Swiss manufacturer Merging Technologies will launch their audiophile D/A converter, NADAC, at the High End Show in Munich. Merging Technologies manufactures high-resolution digital audio recording and editing systems including products that process PCM formats up to 24-bit/384kHz and DSD up to DSD256. The bulk of the DSD downloads now available on the numerous specialist websites were recorded on Merging Technologies’ systems.
NADAC stands for Network Attached DAC, and will be delivered in two different versions, stereo and 8-channels. Both variants have ¼” and mini-jack headphone outputs and the monitoring-grade headphone outputs can be configured to carry a different signal to the main output. Merging Technologies was encouraged to produce NADAC because of the high praise its professional D/A converters have received from leading recording engineers. It uses the same technology and is built to the same exacting standards.
Many of those recording companies are in the forefront of providing a large catalogue of true Hi-Res Audio downloads. These are typically in DSD or DXD and many of them will feature the multichannel DSD files previously used for SACD releases. Merging is forming a dynamic partnership with a growing number of these content providers, to jointly promote the benefits of the listening to the music as the artists intended. Special deals for NADAC purchasers will be announced as they are made available.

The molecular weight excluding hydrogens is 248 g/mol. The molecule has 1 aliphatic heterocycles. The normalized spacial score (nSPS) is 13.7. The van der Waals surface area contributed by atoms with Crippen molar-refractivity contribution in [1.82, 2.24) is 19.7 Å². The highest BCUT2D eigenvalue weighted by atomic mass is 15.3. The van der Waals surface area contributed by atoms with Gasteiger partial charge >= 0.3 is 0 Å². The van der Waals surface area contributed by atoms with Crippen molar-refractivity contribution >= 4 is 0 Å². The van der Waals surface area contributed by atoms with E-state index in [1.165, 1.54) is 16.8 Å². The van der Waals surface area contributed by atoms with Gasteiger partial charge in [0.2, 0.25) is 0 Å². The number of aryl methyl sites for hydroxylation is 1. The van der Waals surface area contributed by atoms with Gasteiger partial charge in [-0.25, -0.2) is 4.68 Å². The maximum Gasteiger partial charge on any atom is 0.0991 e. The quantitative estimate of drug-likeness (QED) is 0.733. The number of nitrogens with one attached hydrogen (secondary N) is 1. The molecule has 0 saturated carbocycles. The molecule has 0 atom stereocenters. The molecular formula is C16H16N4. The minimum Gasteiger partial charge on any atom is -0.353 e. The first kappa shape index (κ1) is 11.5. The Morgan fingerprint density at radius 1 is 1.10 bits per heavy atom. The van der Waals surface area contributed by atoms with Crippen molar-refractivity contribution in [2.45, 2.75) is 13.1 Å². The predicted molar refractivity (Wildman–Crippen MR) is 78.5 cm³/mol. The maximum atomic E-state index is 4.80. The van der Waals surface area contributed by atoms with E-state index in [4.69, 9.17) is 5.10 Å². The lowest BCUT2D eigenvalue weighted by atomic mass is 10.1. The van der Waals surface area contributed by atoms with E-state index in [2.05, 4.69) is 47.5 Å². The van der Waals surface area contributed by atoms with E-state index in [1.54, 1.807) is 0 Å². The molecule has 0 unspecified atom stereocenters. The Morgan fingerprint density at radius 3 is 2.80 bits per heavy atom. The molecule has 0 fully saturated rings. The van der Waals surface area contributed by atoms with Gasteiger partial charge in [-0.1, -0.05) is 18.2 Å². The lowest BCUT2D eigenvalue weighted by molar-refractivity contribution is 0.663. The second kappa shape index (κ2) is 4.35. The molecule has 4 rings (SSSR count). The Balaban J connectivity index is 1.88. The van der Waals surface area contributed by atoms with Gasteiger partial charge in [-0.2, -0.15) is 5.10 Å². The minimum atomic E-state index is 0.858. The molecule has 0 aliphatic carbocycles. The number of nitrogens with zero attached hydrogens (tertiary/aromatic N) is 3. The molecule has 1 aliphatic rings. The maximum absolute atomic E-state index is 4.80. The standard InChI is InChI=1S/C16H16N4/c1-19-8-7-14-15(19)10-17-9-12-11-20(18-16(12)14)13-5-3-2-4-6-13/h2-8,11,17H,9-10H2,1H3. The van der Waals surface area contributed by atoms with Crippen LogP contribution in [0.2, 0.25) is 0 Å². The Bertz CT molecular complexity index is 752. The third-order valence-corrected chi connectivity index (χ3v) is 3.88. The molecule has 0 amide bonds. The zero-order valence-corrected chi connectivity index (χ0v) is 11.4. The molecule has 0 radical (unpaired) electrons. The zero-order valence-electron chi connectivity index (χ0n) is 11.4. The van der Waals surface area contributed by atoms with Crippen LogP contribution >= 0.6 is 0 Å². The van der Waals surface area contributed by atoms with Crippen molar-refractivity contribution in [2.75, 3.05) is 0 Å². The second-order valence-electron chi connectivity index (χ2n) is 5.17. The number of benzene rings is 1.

NADAC has AES/EBU and SPDIF digital inputs for use with CD players, CD transports or other devices up to 192kHz. An Ethernet interface is provided for use with computer based digital audio systems for carrying through ASIO on Windows and CoreAudio with DoP on MacOS any resolution up to 384kHz, DXD and DSD256. This uses the RAVENNA protocol that Merging Technologies helped to develop for high sampling rate applications and allows very robust and accurate transfer of the digital audio data from the computer to NADAC. The data is stored in a large buffer memory in the NADAC and then clocked out by the unit’s precision internal clock. This and the RAVENNA protocol’s ultra-stable Precision Time Protocol (IEEE 1588) eliminates the cable and jitter related problems associated with conventional digital audio interfaces.
The NADAC’s line outputs are driven by an ESS9008S SABRE Reference Audio D/A IC. This IC has 8 separate D/A converters and in the stereo version of the NADAC, each channel uses 4 D/A converters with the outputs summed in order to provide improved linearity, greater dynamic range and a lower noise floor. The 8-channel version of the NADAC may also be switched to work as a stereo unit, with the converters configured in the same way. Careful circuit layout and component selection, refined by many hours of listening tests has enabled the highest level of performance from this configuration. This is backed up by results that the test gear can barely measure. The headphone output uses the same type of converter IC configured similarly.
The NADAC has balanced and unbalanced line outputs; two headphone outputs; a digital volume control and any smart device with a web browser can serve as a remote control. The NADAC costs €8600 for the stereo and €9300 for the 8 channel version plus shipping and duty amounting to around 5%. nadac.merging.com